Instead of 'what I learned about publishing after _____', I decided to focus on what comes before. The struggle. The sweet poison fog of self-doubt and small triumphs.
All my eloquence goes into my books. So I'm just going to come out and say it straight.
I'm not one of those authors who just wrote what she was obsessed with and got published because of it. You know the type. The fairy tale stories of 'first book' or 'second book' homerun hits.
In sports talk, my journey was more like a bunch of bunting.
And I loved every second of it.
But that doesn't matter. I'm not going to talk about **~~~my journey~~~**, because that's something that's boring and you should experience for yourself. It's best understood when experienced firsthand. If I typed 'journey', and you read it and visualized a flood of pains and efforts and elation, then we're on the same page. The same journey.
I wrote six books in the span of two years.
This isn't to say 'oh look I'm so productive'. I just want you guys to know. I realized I was the only one in control of my writing career. I could make or break myself. So I wrote. Anything and everything. I tried lots of genres and every Main Character type. Conflicts. Villains. I tried everything because I didn't know what exactly would get me somewhere. I knew I wanted to be a writer, but I couldn't visualize of what genre, exactly. At first I was sure I would never write something not-fantasy/scifi. But that changed as I learned to love my books for the characters instead of the magic/cyborgs/witches/cool fights. For the story instead of the baubles.
All I knew was I wanted to write.
Publishing is an amazing, intricate world full of possibilities. And everyone has their own way of writing. Stick to your way. Stick to what your heart knows.
But. But if you want to get to that magic part of the journey, go outside what you know.
That's what I learned. That success is luck, and hard work, and talent. But more than that, it's you challenging yourself. Trying new things constantly. Go for one book a year instead of writing one every three years. Put just a little more into writing. Sacrifice that one movie night to really delve into your characters and world. Sacrifice. Everything and anything short of your health and family. Dive into the deep end and come out the other side. Don't constrain yourself with what you know and love. Explore. Sacrifice your security and comfort, and find something new and invigorating.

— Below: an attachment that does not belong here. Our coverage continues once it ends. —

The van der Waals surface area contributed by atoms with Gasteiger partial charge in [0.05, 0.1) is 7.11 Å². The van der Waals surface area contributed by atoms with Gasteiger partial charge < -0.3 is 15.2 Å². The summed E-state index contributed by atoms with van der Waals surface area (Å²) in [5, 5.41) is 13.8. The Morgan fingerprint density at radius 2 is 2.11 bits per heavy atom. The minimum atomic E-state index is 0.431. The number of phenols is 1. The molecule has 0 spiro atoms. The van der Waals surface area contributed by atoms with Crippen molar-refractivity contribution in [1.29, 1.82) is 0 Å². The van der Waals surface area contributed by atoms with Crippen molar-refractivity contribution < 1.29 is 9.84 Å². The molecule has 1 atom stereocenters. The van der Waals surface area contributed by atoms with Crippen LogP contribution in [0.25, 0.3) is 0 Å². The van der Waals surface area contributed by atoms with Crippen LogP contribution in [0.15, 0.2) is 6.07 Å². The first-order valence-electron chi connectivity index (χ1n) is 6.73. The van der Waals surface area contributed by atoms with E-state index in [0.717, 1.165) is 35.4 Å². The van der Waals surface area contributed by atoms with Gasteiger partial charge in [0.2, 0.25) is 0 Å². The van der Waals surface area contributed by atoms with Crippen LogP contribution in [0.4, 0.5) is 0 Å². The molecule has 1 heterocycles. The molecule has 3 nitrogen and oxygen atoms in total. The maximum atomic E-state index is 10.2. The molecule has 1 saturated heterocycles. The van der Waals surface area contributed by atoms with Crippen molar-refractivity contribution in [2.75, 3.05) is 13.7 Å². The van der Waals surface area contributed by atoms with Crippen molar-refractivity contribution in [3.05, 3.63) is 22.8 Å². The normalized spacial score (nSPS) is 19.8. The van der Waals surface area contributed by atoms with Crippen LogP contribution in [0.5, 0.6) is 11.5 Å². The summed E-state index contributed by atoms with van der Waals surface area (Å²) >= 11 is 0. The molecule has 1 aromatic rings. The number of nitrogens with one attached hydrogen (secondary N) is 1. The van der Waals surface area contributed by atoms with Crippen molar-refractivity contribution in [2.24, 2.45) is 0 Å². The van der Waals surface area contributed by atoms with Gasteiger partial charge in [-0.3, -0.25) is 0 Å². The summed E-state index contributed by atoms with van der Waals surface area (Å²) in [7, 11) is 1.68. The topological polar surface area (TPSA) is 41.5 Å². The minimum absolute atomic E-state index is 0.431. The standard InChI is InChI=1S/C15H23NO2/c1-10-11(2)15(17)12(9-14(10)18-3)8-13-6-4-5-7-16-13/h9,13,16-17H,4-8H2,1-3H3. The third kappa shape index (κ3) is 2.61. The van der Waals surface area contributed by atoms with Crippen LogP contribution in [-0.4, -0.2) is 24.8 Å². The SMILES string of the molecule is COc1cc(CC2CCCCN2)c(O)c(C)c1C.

That's what we do as writers. Sacrifice.
I learned, after writing six books, that writing is a living thing. It breathes, it demands so much of you, but most of all, it demands you become a better you. Quicker typist. Quicker wit. Tighter describer. More abstract thinker. If something isn't working, try something else. Go outside yourself. Push yourself to try a new genre, a totally new voice, free yourself from restraints of 'Don't do this POV' or 'don't make your character unlikable'.
MAKE YOUR CHARACTER UNLIKABLE.
DO THE POV.
Do anything and everything you want in writing, because in this life, we can't do anything and everything we want.
But on paper, we can do anything.
Go nuts. And if going nuts doesn't work, go bananas. Apples. Figs. SOMETHING DIFFERENT.
Try something new with your writing, everyday. I know it's a lot to ask, when just 'trying' is a chore in itself. When you're tired and worn down and even typing seems a horrible task all you want to do is settle into the rut you've previously outlined for yourself as a writer. The comfortable writing. The easier writing.
But if you really want to get better, faster, quicker - explore the scary blackness of 'what if'. What if I write a space opera today? What if I make a main character who's nice for once? What if I make her a chocolatier? What if I make him a criminal? What if I make a world of ice and mammoths, or casinos and mob bosses? What if I take all the magic spells out of this book? What if I put a bunch of magic spells in the book?
What if I push myself out of my comfort zone?
What if I become a better writer for it?
It took me three years to learn that.
Geez, I'm slow.